> a "devolution" where every next generation is, on average,
    > less "smart" than a previous one. It may be objected by
    > the Dawkins idea that for the progress of the human
    > civilization what really matters is not a selection of the
    > genes but the selection of memes or ideas. But, as humans
    > will biologically grow more and more stupid, it may once
    > appear that they simply have not got sufficient brainpower
    > to command the collected memes.
    >

    What does this have to do with your question, "why does
    evolution progress from the simple to the complex?"

    Frank
     
  4. Guy Hoelzer

    Guy Hoelzer Guest

    Hi Tim,

    in article [email protected], Tim Tyler at
    [email protected] wrote on 4/17/04 2:21 PM:

    > Complexity - as everyone agrees - is a scalar property,
    > not a binary one.

    I don't think that "everyone" agrees with this point of
    view. Proposed and often used "measures" of complexity are
    indeed scalars, but that issue is about estimation rather
    than physical reality. I would describe an alternative,
    binary view of complexity as the one promoted by Prigogine.
    I think that he would have agreed with something like the
    following: complexity emerges along with function and
    structure from the merely complicated. Emergence is a
    process, so there would certainly be a period of ambiguity
    as to whether complexity has been achieved, but the concept
    would still be essentially binary and not fairly represented
    by a scalar parameter.

    Guy
     
  5. Tim Tyler

    Tim Tyler Guest

    chupacabra <[email protected]> wrote or quoted:

    > Presently, as you know, the most successfull and,
    > probably, smartest people usually have few offsprings,
    > and, at least in the developed countries, the birth rate
    > is much higher in undereducated people with lower
    > intellectual status. So, in modern humans we, in fact,
    > have a "devolution" where every next generation is, on
    > average, less "smart" than a previous one. It may be
    > objected by the Dawkins idea that for the progress of the
    > human civilization what really matters is not a selection
    > of the genes but the selection of memes or ideas. But, as
    > humans will biologically grow more and more stupid, it may
    > once appear that they simply have not got sufficient
    > brainpower to command the collected memes.

    The reverse has been happening over the last 5 billion years
    - as fairly convincingly demonstrated by skull fossils.

    I don't see any good reason to think things have changed in
    that department.

    Fitness is not about counting offspring - it's about leaving
    descendants.

    Having many offspring might be an insurance strategy against
    hostile local conditions - and should not necessarily be
    interpreted as a sign of fitness.
    --
    __________
    |im |yler http://timtyler.org/ [email protected] Remove
    lock to reply.
     
  6. Tim Tyler

    Tim Tyler Guest

    Guy Hoelzer <[email protected]> wrote or quoted:
    > in article [email protected], Tim Tyler at
    > [email protected]

    > > Complexity - as everyone agrees - is a scalar property,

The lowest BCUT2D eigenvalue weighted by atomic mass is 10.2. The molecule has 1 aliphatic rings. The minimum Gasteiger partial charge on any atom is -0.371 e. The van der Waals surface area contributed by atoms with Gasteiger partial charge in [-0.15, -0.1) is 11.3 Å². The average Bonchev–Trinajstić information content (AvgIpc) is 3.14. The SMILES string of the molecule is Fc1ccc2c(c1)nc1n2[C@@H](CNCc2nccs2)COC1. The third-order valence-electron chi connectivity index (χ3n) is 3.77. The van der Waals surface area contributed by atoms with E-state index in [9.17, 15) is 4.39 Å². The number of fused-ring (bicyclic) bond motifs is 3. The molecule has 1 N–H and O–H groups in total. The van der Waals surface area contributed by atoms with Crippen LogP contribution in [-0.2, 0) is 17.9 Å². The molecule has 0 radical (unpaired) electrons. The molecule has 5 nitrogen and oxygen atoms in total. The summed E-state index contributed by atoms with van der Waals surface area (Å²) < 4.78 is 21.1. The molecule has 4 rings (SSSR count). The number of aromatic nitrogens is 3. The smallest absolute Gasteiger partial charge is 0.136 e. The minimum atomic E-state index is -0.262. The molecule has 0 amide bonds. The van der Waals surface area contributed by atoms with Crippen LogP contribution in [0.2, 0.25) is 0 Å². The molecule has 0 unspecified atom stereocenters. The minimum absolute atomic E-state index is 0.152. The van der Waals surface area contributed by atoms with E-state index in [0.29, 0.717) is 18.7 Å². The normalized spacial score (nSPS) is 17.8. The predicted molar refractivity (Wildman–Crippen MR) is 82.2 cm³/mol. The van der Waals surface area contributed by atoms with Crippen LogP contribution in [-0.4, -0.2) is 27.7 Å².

> > not a binary one.
    >
    > I don't think that "everyone" agrees with this point of
    > view. Proposed and often used "measures" of complexity are
    > indeed scalars, but that issue is about estimation rather
    > than physical reality. I would describe an alternative,
    > binary view of complexity as the one promoted by
    > Prigogine. I think that he would have agreed with
    > something like the following: complexity emerges along
    > with function and structure from the merely complicated.
    > Emergence is a process, so there would certainly be a
    > period of ambiguity as to whether complexity has been
    > achieved, but the concept would still be essentially
    > binary and not fairly represented by a scalar parameter.

    I don't know what you mean.

    For instance, what's this distinction between complexity and
    complicated all about:

    ``complexity emerges along with function and structure from
    the merely complicated''

    ...?

    *Maybe* there are some folk somewhere who think complexity
    is a binary quantity.

    I'd be inclined to show them Kolmogorov complexity - and ask
    them the equivalent of "how many hairs make a beard" - i.e.
    how they would defend their preferred "complexity
    threshold".
    --
    __________
    |im |yler http://timtyler.org/ [email protected] Remove
    lock to reply.
     
  7. Tim Tyler

    Tim Tyler Guest

    irr <[email protected]> wrote or quoted:
    > "Tim Tyler" <[email protected]> wrote in message
    > > IRR <[email protected]> wrote or quoted:

    > > > > The bacteria are disadvantaged - since they can't
    > > > > easily cooperate with one another, and build large
    > > > > structures - and such cooperation seems to pay off.
    > > > >
    > > > > They have been (literally) overshadowed - and
    > > > > relegated to the nooks and crannies of the world.
    > > > > These days much of the work gets done by macroscopic
    > > > > organisms - such as trees.
    > > > >
    > > > > Once bacteria ruled the world - but now they in the
    > > > > middle of a period of decline. Their decline seems
    > > > > likely to continue - as much of the world's chemical
    > > > > processing gets taken over by machines - who will
    > > > > have stolen the bacteria's enzymatic secrets from
    > > > > their genomes.
    > > >
    > > > This anthropocentric misinformation that you've
    > > > slipped in at multiple points in this thread has no
    > > > factual basis and no support in real science. There
    > > > have been at least half a dozen articles in just the
    > > > past few years in Science and Nature alone that point
    > > > towards an inverse scale free relationship between
    > > > organism size and organism density. That is, the very